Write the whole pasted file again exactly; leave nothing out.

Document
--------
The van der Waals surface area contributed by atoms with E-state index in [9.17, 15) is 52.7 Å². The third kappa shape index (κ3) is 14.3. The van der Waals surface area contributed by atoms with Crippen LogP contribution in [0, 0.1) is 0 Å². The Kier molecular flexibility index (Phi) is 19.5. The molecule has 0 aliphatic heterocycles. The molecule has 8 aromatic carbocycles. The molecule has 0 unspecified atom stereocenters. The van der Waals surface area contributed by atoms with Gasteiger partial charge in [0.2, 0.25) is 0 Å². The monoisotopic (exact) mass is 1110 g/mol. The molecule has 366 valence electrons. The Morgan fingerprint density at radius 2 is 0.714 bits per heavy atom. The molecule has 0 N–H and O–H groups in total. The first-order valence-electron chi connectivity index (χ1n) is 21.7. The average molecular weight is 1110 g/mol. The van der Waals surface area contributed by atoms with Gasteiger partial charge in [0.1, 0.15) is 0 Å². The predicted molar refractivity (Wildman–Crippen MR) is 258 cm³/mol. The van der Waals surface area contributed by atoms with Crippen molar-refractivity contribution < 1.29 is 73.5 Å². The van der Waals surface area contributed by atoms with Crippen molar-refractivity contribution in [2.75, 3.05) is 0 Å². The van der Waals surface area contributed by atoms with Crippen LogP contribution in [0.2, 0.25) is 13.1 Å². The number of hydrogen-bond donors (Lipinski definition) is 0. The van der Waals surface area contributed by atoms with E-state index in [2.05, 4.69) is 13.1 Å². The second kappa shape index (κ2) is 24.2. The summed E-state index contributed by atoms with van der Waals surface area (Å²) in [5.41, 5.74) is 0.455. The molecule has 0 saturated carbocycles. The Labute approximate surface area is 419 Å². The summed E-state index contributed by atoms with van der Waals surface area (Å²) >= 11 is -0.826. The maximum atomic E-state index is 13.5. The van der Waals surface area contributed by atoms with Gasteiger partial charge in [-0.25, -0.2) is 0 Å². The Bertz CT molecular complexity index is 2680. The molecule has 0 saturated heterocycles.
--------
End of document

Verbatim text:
The van der Waals surface area contributed by atoms with E-state index in [9.17, 15) is 52.7 Å². The third kappa shape index (κ3) is 14.3. The van der Waals surface area contributed by atoms with Crippen LogP contribution in [0, 0.1) is 0 Å². The Kier molecular flexibility index (Phi) is 19.5. The molecule has 0 aliphatic heterocycles. The molecule has 8 aromatic carbocycles. The molecule has 0 unspecified atom stereocenters. The van der Waals surface area contributed by atoms with Gasteiger partial charge in [0.2, 0.25) is 0 Å². The monoisotopic (exact) mass is 1110 g/mol. The molecule has 366 valence electrons. The Morgan fingerprint density at radius 2 is 0.714 bits per heavy atom. The molecule has 0 N–H and O–H groups in total. The first-order valence-electron chi connectivity index (χ1n) is 21.7. The average molecular weight is 1110 g/mol. The van der Waals surface area contributed by atoms with Gasteiger partial charge in [0.1, 0.15) is 0 Å². The predicted molar refractivity (Wildman–Crippen MR) is 258 cm³/mol. The van der Waals surface area contributed by atoms with Crippen molar-refractivity contribution < 1.29 is 73.5 Å². The van der Waals surface area contributed by atoms with Crippen molar-refractivity contribution in [2.75, 3.05) is 0 Å². The van der Waals surface area contributed by atoms with Crippen LogP contribution in [0.2, 0.25) is 13.1 Å². The number of hydrogen-bond donors (Lipinski definition) is 0. The van der Waals surface area contributed by atoms with E-state index in [2.05, 4.69) is 13.1 Å². The second kappa shape index (κ2) is 24.2. The summed E-state index contributed by atoms with van der Waals surface area (Å²) in [5.41, 5.74) is 0.455. The molecule has 0 saturated carbocycles. The Labute approximate surface area is 419 Å². The summed E-state index contributed by atoms with van der Waals surface area (Å²) >= 11 is -0.826. The maximum atomic E-state index is 13.5. The van der Waals surface area contributed by atoms with Gasteiger partial charge in [-0.25, -0.2) is 0 Å². The Bertz CT molecular complexity index is 2680. The molecule has 0 saturated heterocycles.